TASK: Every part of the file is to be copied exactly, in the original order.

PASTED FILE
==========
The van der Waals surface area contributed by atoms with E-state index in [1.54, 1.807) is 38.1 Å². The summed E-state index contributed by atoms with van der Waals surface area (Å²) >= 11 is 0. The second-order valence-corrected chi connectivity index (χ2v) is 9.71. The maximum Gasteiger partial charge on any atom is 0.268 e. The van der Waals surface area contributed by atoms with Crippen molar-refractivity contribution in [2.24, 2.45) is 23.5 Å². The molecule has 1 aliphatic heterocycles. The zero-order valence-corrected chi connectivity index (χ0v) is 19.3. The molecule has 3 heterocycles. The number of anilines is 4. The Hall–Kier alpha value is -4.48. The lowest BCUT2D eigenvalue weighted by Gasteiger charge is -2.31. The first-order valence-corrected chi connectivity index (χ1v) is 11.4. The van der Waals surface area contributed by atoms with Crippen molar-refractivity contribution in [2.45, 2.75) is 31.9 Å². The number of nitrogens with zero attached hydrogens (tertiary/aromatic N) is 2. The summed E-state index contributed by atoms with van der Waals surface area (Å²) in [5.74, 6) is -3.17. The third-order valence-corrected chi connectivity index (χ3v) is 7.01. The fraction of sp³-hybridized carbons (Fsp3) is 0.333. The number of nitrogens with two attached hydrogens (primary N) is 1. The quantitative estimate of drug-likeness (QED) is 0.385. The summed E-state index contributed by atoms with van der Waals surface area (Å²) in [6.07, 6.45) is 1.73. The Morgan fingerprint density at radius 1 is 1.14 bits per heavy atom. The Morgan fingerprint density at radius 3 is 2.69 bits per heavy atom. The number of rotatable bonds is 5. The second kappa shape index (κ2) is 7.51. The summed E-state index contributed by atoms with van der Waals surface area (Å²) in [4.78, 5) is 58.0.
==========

The van der Waals surface area contributed by atoms with E-state index in [1.54, 1.807) is 38.1 Å². The summed E-state index contributed by atoms with van der Waals surface area (Å²) >= 11 is 0. The second-order valence-corrected chi connectivity index (χ2v) is 9.71. The maximum Gasteiger partial charge on any atom is 0.268 e. The van der Waals surface area contributed by atoms with Crippen molar-refractivity contribution in [2.24, 2.45) is 23.5 Å². The molecule has 1 aliphatic heterocycles. The zero-order valence-corrected chi connectivity index (χ0v) is 19.3. The molecule has 3 heterocycles. The number of anilines is 4. The Hall–Kier alpha value is -4.48. The lowest BCUT2D eigenvalue weighted by Gasteiger charge is -2.31. The first-order valence-corrected chi connectivity index (χ1v) is 11.4. The van der Waals surface area contributed by atoms with Crippen molar-refractivity contribution in [2.45, 2.75) is 31.9 Å². The number of nitrogens with zero attached hydrogens (tertiary/aromatic N) is 2. The summed E-state index contributed by atoms with van der Waals surface area (Å²) in [5.74, 6) is -3.17. The third-order valence-corrected chi connectivity index (χ3v) is 7.01. The fraction of sp³-hybridized carbons (Fsp3) is 0.333. The number of nitrogens with two attached hydrogens (primary N) is 1. The quantitative estimate of drug-likeness (QED) is 0.385. The summed E-state index contributed by atoms with van der Waals surface area (Å²) in [6.07, 6.45) is 1.73. The Morgan fingerprint density at radius 1 is 1.14 bits per heavy atom. The Morgan fingerprint density at radius 3 is 2.69 bits per heavy atom. The number of rotatable bonds is 5. The second kappa shape index (κ2) is 7.51. The summed E-state index contributed by atoms with van der Waals surface area (Å²) in [4.78, 5) is 58.0.